Denis O’Brien [5:49]

Katie Welsh [6:19]
And at the time, I was like agasp. Oh, my goodness, like your parents are so mean. Like, you have to save half of it.

Denis O’Brien [5:58]

Katie Welsh [5:59]
Like, you’re not making that much to begin with. And we only get paid every two weeks. So like, what do you do? And I remember she was like, very fine point about it. And she said, well my parents told me that if I learned now to live off half of my earnings, then I will be set for the future.

Denis O’Brien [6:19]
Yeah, and it’s totally true.

Katie Welsh [6:20]
And at the time, I was just like, well, I’m really glad my mom doesn’t make me do that. And now how the tide has turned I’m sure that I don’t even remember that kid’s name. But I’m sure that they probably didn’t have student loans or they’re in a very well off financial set right now.

Denis O’Brien [6:39]
Yeah. So this moves perfectly into the next topic area. And that’s, what about an allowance? You know, like, do you just like sort of hand off an allowance to your kid? Like, obviously, having some spending money as a kid can be nice, you know, you can save up for various toys that you might want. But what are your thoughts about that?

Katie Welsh [6:58]
Can I be completely honest?

Denis O’Brien [7:0]
I’d love for you to be honest. This is why we podcast cost.

Katie Welsh [7:3]
I have and we’ve actually never talked about this.

Denis O’Brien [7:6]
No we haven’t.

Katie Welsh [7:7]
So this is like a really authentic conversation. I have mixed feelings on allowances.

Denis O’Brien [7:14]

Katie Welsh [7:15]
So part of me feels like they’re a kid. They should learn about money they should learn to, you know, help around the house. And you know, you should get paid for what you’re doing and your a kid so you can’t go out and you can’t make real money. Right?

Denis O’Brien [7:32]

Katie Welsh [7:33]
So of course, like an allowance wouldn’t make sense. But then the other part of me feels like, well, you’re part of the family. You live here. Everybody shares our responsibility. Why should you get paid for taking out the trash? And I don’t get paid for grocery shopping, doing the laundry, folding it, putting it away vacuuming and dusting and doing everything else, probably behind you because you’re not going to do it thoroughly anyway.

Denis O’Brien [8:0]
Can I be honest? I thought you were going to be like well earning some money. So you must start paying rent.

Katie Welsh [8:8]
No, I didn’t think that. I do feel like you know, they’re a kid. You got to give them a chance. You have to let them learn that the same time. You are part of the family and this is a family responsibility. We all need to do at least a little bit of apart. And I remember when I was a kid, you know, my mom would even say like everybody in the house has a job like even the dog. The dog was a security system.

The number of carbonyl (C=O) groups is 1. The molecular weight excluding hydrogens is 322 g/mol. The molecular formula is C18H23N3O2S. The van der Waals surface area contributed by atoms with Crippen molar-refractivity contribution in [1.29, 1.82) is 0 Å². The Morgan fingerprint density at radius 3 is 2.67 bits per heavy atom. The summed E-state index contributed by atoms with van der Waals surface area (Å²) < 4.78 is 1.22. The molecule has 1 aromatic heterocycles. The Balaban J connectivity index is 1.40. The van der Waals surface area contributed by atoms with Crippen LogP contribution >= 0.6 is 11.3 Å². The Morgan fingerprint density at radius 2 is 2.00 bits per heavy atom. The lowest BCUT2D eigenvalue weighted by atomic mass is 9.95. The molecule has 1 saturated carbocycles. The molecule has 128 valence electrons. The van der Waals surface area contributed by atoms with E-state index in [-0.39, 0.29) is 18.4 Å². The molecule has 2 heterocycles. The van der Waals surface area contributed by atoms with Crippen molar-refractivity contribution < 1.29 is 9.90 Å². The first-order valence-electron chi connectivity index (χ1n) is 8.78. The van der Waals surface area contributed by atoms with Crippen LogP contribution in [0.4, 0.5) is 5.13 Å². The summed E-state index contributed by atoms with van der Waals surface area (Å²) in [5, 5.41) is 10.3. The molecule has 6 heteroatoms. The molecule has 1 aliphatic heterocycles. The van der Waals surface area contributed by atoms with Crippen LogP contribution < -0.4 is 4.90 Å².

Denis O’Brien [8:36]
Yeah. And he had to keep the burglars out.

Katie Welsh [8:39]
Yeah, he had a job. And my mom would always say, everybody has a job. And if you don’t do your job, then you’re in trouble

Denis O’Brien [8:47]
And you letting everyone down.

Katie Welsh [8:48]
Exactly. So I actually have really mixed feelings about it. What about you?

Denis O’Brien [9:23]
Yeah, I mean, you know, I also think that definitely, you know, there’s a time and a place for it and sort of trying to, you know, encourage your kids to, you know, be financially responsible is a good idea. I definitely do think that there is tough love, which is definitely needed at some point. And, you know, I’m going to give a brief example, so one of my friends his dad actually started charging him rent like, straight out of him turning 18 years old. He was like alright well, you’re 18 now

Katie Welsh [9:23]
I thought you’re gonna be like when he was seven.

Denis O’Brien [9:54]
No, no. So when he was like, you know, you’re still kid really at 18 right? So

Katie Welsh [9:29]

Denis O’Brien [9:30]
But like this example can be applied to anything. So 18 years old, and he starts to charge him rent, like full on. All right, you’re now going to be paying, let’s say, I don’t know, like $400 in rent a month to live in this house, you know, and that goes towards your room.

Katie Welsh [9:45]
Can I interject. This may be completely off topic, but Den did he still have to abide by all the house rules? Like my house? My rule?

Denis O’Brien [9:53]

Katie Welsh [9:54]
And he had to pay there?

Denis O’Brien [9:55]
Yeah, I mean, he he basically had to, but here’s what the the parent did, is he took that rent money and put it in an investment account for him without telling the kid and the idea was that all right, well, I’m gonna start investing this money and show you how much money you technically you could have saved. Had you been putting this money away. And it’s sort of like a hard lesson to like well essentially like tough love because you’re like, all right, well, I’m going to charge you rent but on the other side, you actually building up a bit of a nest egg for them which is kind of cool.

Katie Welsh [10:30]
Yeah, that is cool. I can see the point. I feel like personally for me that would not have worked. Well,